Vern Crawford, PCA, Wilbur-Ellis Co., Shafter: "This is one of those years for the record book. We've just gone through another series of heavy rains. I've lived here all my life and don't recall this kind of weather pattern so consistently in this time of the year. If the weatherman calls for a 30% chance of rain, we'll get anywhere from 7 tenths to an inch or more. People who didn't get another shot of fungicide out last week (week of 3/21) have been scrambling this week to put on some protection. Everybody is trying to come up with materials or approach that will give them shot hole protection, finalize any brown rot out there and also take care of jacket rot, alternaria and scab. And with all this rain, we've got orchards too wet to spray by ground, so treatments will have to go on by air.
"Some varieties that were pollinating during the cold weather, like the Nonpareils, look disappointing. But some of the earlier varieties appear to have pollinated pretty good. And that group of varieties following the Nonpareils had beautiful weather for 10 to 14 days. They look wonderful now. We did have areas where hail knocked off some forming nuts, but it's way too early to figure out what our cumulative losses will be from all the factors we've been dealing with."
Jim Hall, PCA, Hall Agronomics, Fresno: "We've got 3 fungicide sprays on most everything and are gearing up to do number 3 on hardshells, provided the weather lets us. We've probably gotten close to 2 inches of rain out west in the last couple of weeks. Last weekend (3/19-20) at my house we got over 2 inches. We're doing some fertilizing. We were looking at first irrigation before all this rain started. The weatherman is calling for more rain tomorrow (3/26). By next week, though, the forecast says things will dry out, so maybe we'll move into a more normal pattern.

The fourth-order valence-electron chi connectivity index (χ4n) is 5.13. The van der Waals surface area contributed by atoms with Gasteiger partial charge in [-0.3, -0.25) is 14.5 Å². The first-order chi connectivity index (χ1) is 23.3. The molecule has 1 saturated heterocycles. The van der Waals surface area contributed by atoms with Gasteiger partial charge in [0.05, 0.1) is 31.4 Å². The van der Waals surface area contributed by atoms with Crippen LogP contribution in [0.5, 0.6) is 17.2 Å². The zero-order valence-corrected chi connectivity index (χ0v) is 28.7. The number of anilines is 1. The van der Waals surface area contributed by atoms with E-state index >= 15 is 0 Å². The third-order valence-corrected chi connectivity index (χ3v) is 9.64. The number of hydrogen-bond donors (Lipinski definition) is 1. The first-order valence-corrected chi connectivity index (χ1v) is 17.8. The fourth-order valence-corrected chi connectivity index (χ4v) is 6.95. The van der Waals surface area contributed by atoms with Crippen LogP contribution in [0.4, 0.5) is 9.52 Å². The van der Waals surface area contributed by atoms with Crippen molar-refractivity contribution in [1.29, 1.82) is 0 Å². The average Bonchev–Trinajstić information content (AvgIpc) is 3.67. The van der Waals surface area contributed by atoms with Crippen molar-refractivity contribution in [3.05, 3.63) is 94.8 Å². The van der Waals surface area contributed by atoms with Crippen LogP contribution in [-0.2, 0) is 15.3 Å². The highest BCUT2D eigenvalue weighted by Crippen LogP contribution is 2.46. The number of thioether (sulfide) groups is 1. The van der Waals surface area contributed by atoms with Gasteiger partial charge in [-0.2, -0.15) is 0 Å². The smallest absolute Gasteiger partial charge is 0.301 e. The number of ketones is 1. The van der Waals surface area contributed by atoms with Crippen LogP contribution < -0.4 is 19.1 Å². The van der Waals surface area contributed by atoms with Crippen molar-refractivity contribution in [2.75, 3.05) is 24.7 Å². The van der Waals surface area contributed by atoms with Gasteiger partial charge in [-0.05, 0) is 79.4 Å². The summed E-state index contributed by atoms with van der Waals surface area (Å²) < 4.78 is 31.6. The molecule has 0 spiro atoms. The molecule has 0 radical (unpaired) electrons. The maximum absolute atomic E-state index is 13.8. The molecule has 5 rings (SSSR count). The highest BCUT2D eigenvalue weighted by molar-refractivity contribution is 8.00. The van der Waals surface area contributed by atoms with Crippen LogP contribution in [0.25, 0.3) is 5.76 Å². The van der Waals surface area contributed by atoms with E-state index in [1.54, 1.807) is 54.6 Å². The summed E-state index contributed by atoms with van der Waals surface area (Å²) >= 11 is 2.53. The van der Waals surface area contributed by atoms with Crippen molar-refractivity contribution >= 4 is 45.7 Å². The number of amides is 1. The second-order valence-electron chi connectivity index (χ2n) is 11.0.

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"We picked up some mite in our 2-year trees and were gearing up to treat before the rain started. The mites are still there. We'll evaluate them again next week. They usually don't like the rain and cool temperatures, so we'll see if they make it through. Bloom is pretty much done except for a little still in the hardshells."
Franz Niederholzer, UC Farm Advisor, Sutter/Yuba Counties: "We got a lot of rain and a lot of wind. I'm hearing that in the mature orchards that guys lost about 1% of their trees to the wind. That's a very preliminary estimate, I need to emphasize. Losing trees at this point creates 2 problems. The most obvious is that you lose that portion of your production. But beyond that, you've got to stop everything else and get those trees out of the way so they don't block tractor movement down the rows when it's time to spray. Overall, it's been too wet and rainy this week to find a treatment window. We've gotten one storm after another. The forecast at least calls for some clearing next week."
John Moore, PCA, Growers Crop Consulting, Bakersfield: "The wind created lots of firewood this week. Our most advanced nuts are now at 0.5-inch. Hardshells are at petal fall. New herbicides are looking good on fleabane. Most growers have 2 to 3 fungicide applications on now."